Thursday, November 3, 2011

South Shore Natural Science Center welcome Northern Red-bellied Cooter

Welcome the newest member of the South Shore Natural Science Center family-- a Northern Red-bellied Cooter .

By Ruth Thompson
Wicked Local Hanover

[PHOTO -- The newest member of the science center family, an adult
Red-bellied Cooter, rests on the edge of the pond at the EcoZone.
Beside her is her “friend,” a much smaller painted turtle.]

She spent most of the afternoon lounging on the flat rock soaking in the rays. However, should she have been so inclined for a refreshing dip, the murky water of the pond was just a short slide away.

“She” is an adult Northern Red-bellied Cooter and she is the newest member of the South Shore Natural Science Center family.

She made her media debut two weeks ago and was completely unaffected.

Karen Kurkoski, naturalist and animal curator for the science center, said a veterinarian who examined the turtle believes she is between 23 and 25 years old. She weighs 10 pounds and the length of her shell measures 13-1/2 inches.

“She’s the biggest turtle we have,” Kurkoski said, adding that the cooter is in good health.

Kurkoski pointed out that the non-releasable animals, such as the adult cooter, are not given personalized names to avoid the perception that they are pets.

“They are ‘ambassadors to the wild’ and are handled for teaching purposes only,” Kurkoski said. “We are trying to educate the public to leave wildlife in the wild and obtain their pet animals from pet stores and other comparable sources.”

The science center acquired the turtle after receiving a call from MassWildLife’s Dr. Tom French who asked if the science center would be interested in taking the turtle.

There was no hesitation, said Kurkoski.

“Of course we wanted her,” she said. “We’d always wanted an adult Red-bellied Cooter.”
Kurkoski said that, according to French, the turtle was probably picked up by someone on vacation in one of the states where the turtles are naturally found, kept in captivity for awhile and then released in Connecticut where she was discovered. The turtles are not native to Connecticut.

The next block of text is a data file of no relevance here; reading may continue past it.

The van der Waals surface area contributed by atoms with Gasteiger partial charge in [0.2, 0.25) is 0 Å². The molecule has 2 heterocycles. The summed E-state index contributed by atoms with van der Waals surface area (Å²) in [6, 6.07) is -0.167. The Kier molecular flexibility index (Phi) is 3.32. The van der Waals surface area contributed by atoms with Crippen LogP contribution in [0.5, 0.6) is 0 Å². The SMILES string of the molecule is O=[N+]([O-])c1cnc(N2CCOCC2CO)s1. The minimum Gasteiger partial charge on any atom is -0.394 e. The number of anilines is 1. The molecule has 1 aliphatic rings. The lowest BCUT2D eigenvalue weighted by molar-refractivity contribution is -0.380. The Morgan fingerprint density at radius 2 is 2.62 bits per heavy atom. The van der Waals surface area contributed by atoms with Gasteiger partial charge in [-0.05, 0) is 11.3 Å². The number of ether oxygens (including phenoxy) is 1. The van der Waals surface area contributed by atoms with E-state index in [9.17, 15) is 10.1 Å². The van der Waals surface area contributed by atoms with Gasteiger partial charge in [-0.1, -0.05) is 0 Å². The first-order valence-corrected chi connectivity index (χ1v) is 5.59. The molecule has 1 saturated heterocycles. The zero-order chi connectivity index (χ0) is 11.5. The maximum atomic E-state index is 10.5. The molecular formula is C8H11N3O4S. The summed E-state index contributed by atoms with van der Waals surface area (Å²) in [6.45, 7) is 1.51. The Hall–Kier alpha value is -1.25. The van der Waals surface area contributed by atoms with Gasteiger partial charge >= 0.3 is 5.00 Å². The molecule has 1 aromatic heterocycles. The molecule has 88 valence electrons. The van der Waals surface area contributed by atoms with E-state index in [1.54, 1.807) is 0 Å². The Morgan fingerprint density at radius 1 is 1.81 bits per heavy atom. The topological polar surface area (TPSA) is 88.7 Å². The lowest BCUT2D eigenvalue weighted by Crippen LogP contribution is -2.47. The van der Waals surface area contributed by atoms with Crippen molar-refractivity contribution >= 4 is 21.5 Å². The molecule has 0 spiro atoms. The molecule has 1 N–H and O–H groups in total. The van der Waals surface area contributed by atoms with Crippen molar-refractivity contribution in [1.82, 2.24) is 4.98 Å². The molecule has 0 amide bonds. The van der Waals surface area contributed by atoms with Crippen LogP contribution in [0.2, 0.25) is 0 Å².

According to the Natural Heritage & Endangered Species Program, a branch of the Mass. Division of Fisheries and Wildlife, the primary range of the Red-bellied Cooter is from the coastal plain of New Jersey south to North Carolina and inland to West Virginia. There is pocket of cooters – what’s known as an “isolated disjunct population” – confined to the ponds of Plymouth County.

“Because the exact location of her origination is not known, she can’t be released back into the wild,” she said.

Northern Red-bellied Cooters could live to be 40 - 55 years old, Kurkoski said, though she added that they wouldn’t get much bigger than the new turtle at the science center.

“She has reached full adult growth.”

Kurkoski said the Red-bellied Cooter is the second largest turtle in Massachusetts after the snapping turtle.
The turtle shares the EcoZone Turtle Pond at the science center with six other turtles and five fish.
“She gets along with the other turtles,” Kurkoski said. “There’s one painted turtle that hangs out with her.”

Judy Azanow, the public relations director at the science center, said the turtle is a great teaching tool.

That’s especially true now considering the science center is beginning another head start program with Red-bellied Cooter hatchlings, on display just a few feet from the EcoZone pond.

“People can see how the turtles start out and how they look as an adult,” Azanow said.

Kurkoski added that most baby cooters wouldn’t make it to an adult without protection, which is why the head start program is so important.

Despite her intimidating size, the turtle is very mild-mannered, according to Kurkoski.
She’s fed a diet of red and green leaf lettuce as well as Romaine lettuce. Kurkoski said the cooter also gets a protein stick.

“The mainstay of these turtles is plant life,” Kurkoski said.

Both Kurkoski and Azanow said the turtle seems to be fitting in quite nicely at her new and permanent home at the science center where she is being well cared for and looked upon by visitors with a sense of awe.

“We had some schoolchildren in and you should have seen their faces when they saw her,” Kurkoski said. “People are surprised at how big she is. And they are certainly impressed by her.”

For more information on the turtle, or the other animals, programs and exhibits at the science center, visit

Ruth Thompson can be reached at
Copyright 2011 Hanover Mariner. Some rights reserved


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